Lebanon, war drama, rated R, in Hebrew, Arabic, and English, with subtitles, Regal DeVargas, 3 chiles
IIf there is a lesson to be learned from Lebanon, and I think there is, it is this: stay out of tanks during a military campaign (and, Michael Dukakis might add, a political campaign.) But Samuel Moaz, the film’s writer-director, has made something of it — he served in a tank during the Israeli invasion of Lebanon in 1982, and he has turned the hell of that experience into the hell of this experience, a powerful and sometimes almost unbearable war movie.
Like Waltz With Bashir, Ari Folman’s animated revisiting of the horrors of the same conflict, Lebanon is a personal and nightmarish memoir of war, but in style and spirit the Moaz film is more a marriage of The Hurt Locker and Das Boot. With the exception of its opening and closing shots, which show a vast field of wilting sunflowers, the entire movie takes place inside an Israeli tank at the start of the Israeli invasion of Lebanon.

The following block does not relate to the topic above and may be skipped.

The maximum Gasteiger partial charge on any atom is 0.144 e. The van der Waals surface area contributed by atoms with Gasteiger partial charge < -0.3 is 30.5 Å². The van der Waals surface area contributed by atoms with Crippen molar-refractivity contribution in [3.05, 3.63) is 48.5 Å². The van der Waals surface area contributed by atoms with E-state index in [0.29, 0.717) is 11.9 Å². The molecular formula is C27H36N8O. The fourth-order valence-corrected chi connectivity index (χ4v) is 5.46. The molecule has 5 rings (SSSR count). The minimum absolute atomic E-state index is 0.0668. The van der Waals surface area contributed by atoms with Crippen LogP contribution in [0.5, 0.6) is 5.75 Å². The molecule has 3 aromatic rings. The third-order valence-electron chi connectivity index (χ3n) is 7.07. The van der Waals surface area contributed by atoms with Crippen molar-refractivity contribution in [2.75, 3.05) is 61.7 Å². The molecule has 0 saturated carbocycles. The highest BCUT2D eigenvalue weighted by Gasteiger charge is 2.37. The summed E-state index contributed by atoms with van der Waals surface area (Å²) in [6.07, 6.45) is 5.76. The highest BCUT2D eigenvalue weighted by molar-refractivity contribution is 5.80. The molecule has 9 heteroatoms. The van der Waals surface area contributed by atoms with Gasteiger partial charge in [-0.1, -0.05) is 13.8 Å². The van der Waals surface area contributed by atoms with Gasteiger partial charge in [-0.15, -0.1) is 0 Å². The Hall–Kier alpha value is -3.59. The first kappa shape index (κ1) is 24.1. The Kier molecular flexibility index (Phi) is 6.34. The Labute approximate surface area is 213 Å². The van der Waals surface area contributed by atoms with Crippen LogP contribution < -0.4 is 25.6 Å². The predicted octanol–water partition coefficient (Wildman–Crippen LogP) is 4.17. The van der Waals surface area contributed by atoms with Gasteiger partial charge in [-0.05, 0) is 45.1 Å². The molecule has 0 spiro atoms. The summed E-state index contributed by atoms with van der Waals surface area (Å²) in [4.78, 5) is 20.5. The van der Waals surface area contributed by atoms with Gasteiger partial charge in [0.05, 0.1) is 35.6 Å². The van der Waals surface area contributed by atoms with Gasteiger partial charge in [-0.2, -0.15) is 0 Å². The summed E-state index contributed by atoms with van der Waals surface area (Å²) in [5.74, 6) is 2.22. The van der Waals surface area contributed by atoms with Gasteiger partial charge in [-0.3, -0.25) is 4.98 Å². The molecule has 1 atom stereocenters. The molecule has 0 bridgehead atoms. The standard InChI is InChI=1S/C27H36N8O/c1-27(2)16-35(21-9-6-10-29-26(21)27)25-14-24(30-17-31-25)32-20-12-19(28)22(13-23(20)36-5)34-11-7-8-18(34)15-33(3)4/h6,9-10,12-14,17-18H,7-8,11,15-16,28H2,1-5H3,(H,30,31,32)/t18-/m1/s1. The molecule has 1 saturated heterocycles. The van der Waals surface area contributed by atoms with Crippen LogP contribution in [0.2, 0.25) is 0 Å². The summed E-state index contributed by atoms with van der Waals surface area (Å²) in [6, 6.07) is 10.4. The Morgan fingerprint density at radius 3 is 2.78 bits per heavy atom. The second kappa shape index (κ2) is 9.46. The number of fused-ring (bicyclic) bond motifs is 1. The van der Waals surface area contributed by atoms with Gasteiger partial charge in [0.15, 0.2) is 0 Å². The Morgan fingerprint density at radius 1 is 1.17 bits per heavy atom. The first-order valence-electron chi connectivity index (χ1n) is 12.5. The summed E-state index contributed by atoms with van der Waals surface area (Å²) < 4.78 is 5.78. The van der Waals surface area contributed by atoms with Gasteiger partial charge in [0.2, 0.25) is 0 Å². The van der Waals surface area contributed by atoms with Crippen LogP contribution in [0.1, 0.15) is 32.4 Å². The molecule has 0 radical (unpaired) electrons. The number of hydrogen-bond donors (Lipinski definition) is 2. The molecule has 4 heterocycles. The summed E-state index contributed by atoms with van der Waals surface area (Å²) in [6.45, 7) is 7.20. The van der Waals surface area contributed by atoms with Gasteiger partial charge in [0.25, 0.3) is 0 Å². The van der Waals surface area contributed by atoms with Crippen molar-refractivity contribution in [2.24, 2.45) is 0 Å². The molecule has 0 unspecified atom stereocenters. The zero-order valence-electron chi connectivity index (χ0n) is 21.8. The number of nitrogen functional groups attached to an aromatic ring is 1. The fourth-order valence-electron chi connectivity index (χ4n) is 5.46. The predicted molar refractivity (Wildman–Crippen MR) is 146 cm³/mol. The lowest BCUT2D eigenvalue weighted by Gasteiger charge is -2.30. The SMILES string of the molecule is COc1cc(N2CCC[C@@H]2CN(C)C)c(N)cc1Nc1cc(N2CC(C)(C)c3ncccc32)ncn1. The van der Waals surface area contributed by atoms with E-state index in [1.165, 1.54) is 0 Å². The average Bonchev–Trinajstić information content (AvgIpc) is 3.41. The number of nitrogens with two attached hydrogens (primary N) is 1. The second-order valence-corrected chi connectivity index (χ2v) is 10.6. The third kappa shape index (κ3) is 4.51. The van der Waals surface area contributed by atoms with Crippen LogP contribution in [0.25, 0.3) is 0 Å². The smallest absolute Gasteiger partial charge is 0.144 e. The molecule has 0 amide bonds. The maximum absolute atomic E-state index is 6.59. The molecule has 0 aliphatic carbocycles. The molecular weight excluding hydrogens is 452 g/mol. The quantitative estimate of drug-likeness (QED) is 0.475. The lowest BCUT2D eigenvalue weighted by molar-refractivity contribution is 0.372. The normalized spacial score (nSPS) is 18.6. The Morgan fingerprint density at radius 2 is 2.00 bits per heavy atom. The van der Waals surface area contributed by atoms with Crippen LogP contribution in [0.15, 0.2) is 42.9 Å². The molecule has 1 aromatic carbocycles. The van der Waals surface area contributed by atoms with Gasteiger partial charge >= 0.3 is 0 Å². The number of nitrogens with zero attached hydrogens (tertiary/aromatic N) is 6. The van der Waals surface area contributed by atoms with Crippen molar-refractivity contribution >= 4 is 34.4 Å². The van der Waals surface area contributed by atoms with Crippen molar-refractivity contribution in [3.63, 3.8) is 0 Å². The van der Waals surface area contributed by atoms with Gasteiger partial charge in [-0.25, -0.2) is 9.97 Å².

We enter the tank with Shmulik (Yoav Donat), who arrives as its gunner, as did the 20-year-old Moaz in 1982. He joins a small crew made up of the tank’s commander, Assi (Itay Tiran); its driver, Yigal (Michael Mosonov); and its loader, Hertzel (Oshri Cohen).
It is the first day of the war, but the tank already looks as if it had been through hell. Its floor is awash in a dark liquid, probably water and oil, in which the hatch is reflected as Shmulik opens it and drops in. From then on, the only gasps of daylight and fresh air come when somebody arrives or leaves.
Usually that person is Jamil (Zohar Strauss), the veteran officer who keeps turning up with orders. He is a career soldier, and his toughness is a stark contrast to the uncertainty and softness of the tank’s crew. They are citizen soldiers, putting in their time until they can get back to real life. Jamil is a warrior, and when he juts